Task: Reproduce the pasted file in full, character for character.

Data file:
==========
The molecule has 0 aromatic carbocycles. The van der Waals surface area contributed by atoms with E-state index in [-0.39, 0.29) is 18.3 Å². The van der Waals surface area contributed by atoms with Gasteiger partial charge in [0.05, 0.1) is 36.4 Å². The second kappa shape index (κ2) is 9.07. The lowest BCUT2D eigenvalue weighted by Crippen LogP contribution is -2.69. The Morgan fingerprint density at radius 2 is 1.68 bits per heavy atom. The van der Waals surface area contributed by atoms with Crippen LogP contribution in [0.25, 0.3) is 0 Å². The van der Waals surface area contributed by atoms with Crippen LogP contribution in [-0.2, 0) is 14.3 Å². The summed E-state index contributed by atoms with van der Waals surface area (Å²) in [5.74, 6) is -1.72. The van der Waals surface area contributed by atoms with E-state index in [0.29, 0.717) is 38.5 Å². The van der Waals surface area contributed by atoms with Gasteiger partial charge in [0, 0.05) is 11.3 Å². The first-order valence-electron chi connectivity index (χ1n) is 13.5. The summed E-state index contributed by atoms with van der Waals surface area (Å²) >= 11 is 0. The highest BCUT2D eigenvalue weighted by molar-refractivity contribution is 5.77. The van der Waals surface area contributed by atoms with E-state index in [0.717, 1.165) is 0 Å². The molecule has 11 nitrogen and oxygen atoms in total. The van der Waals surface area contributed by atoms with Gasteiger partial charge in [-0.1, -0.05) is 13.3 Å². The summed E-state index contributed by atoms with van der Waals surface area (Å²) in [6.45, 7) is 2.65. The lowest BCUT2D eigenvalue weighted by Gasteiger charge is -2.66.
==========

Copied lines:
The molecule has 0 aromatic carbocycles. The van der Waals surface area contributed by atoms with E-state index in [-0.39, 0.29) is 18.3 Å². The van der Waals surface area contributed by atoms with Gasteiger partial charge in [0.05, 0.1) is 36.4 Å². The second kappa shape index (κ2) is 9.07. The lowest BCUT2D eigenvalue weighted by Crippen LogP contribution is -2.69. The Morgan fingerprint density at radius 2 is 1.68 bits per heavy atom. The van der Waals surface area contributed by atoms with Crippen LogP contribution in [0.25, 0.3) is 0 Å². The van der Waals surface area contributed by atoms with Crippen LogP contribution in [-0.2, 0) is 14.3 Å². The summed E-state index contributed by atoms with van der Waals surface area (Å²) in [5.74, 6) is -1.72. The van der Waals surface area contributed by atoms with E-state index in [0.29, 0.717) is 38.5 Å². The van der Waals surface area contributed by atoms with Gasteiger partial charge in [0, 0.05) is 11.3 Å². The first-order valence-electron chi connectivity index (χ1n) is 13.5. The summed E-state index contributed by atoms with van der Waals surface area (Å²) >= 11 is 0. The highest BCUT2D eigenvalue weighted by molar-refractivity contribution is 5.77. The van der Waals surface area contributed by atoms with E-state index in [0.717, 1.165) is 0 Å². The molecule has 11 nitrogen and oxygen atoms in total. The van der Waals surface area contributed by atoms with Gasteiger partial charge in [-0.1, -0.05) is 13.3 Å². The summed E-state index contributed by atoms with van der Waals surface area (Å²) in [6.45, 7) is 2.65. The lowest BCUT2D eigenvalue weighted by Gasteiger charge is -2.66.